Comparative Analysis Based on New Competitiveness Index
The current economic crisis points out to an even greater need to improve competitiveness. Since 2005, numerous developing countries have succeeded in increasing their competitiveness scores and decreasing the difference relative to advanced countries. The countries of Central and South Eastern Europe, to which Serbia belongs, have recorded an increase in their score by 0.3 on average, whereby the region of South Eastern Europe has achieved poorer results. During the period 2005-2011, Serbia recorded an increase in its score by 0.5, from 3.38 to 3.88. In 2011, Serbia was ranked 95th among 142 countries, with the score of 3.88. This is a decline relative to 2008 and 2005, when Serbia was ranked 85th with the scores of 3.38 and 3.90 respectively. However, this increase was not sufficient to improve Serbia’s ranking, which shows that other countries were more successful. This faces Serbia with the task to strengthen its efforts towards improving competitiveness.
Please report citation or reference errors to , or , if you are the registered author of the cited work, log in to your RePEc Author Service profile, click on "citations" and make appropriate adjustments.:
- Alan Krueger & Mikael Lindahl, 2000.
"Education for Growth: Why and For Whom?,"
808, Princeton University, Department of Economics, Industrial Relations Section..
- Antonio Ciccone & Elias Papaioannou, 2006.
"Red tape and delayed entry,"
Economics Working Papers
985, Department of Economics and Business, Universitat Pompeu Fabra.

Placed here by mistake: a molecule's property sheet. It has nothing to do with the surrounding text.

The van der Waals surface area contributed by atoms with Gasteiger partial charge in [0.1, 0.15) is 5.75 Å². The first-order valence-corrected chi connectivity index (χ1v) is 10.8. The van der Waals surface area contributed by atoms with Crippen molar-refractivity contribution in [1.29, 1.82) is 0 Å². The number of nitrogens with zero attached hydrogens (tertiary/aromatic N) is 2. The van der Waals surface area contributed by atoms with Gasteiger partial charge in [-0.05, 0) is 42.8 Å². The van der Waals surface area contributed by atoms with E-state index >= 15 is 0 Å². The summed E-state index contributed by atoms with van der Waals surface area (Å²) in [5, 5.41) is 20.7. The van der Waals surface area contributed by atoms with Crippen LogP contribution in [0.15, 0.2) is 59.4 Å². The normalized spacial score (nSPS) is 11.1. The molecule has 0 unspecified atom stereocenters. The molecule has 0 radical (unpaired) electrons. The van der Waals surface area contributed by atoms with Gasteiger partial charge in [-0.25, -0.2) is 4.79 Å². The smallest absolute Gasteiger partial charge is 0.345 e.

- Lewis, William W., 2004. "The Power of Productivity," University of Chicago Press Economics Books, University of Chicago Press, edition 1, number 9780226476766, March.
- Jeffrey Sachs & Andrew Warner, 1995.
"Economic Reform and the Progress of Global Integration,"
Harvard Institute of Economic Research Working Papers
1733, Harvard - Institute of Economic Research.
- Jeffrey D. Sachs & Andrew Warner, 1995. "Economic Reform and the Process of Global Integration," Brookings Papers on Economic Activity, Economic Studies Program, The Brookings Institution, vol. 26(1, 25th A), pages 1-118.
When requesting a correction, please mention this item's handle: RePEc:voj:journl:v:59:y:2012:i:1:p:105-115. See general information about how to correct material in RePEc.
For technical questions regarding this item, or to correct its authors, title, abstract, bibliographic or download information, contact: (Ivana Horvat)The email address of this maintainer does not seem to be valid anymore. Please ask Ivana Horvat to update the entry or send us the correct address
If references are entirely missing, you can add them using this form.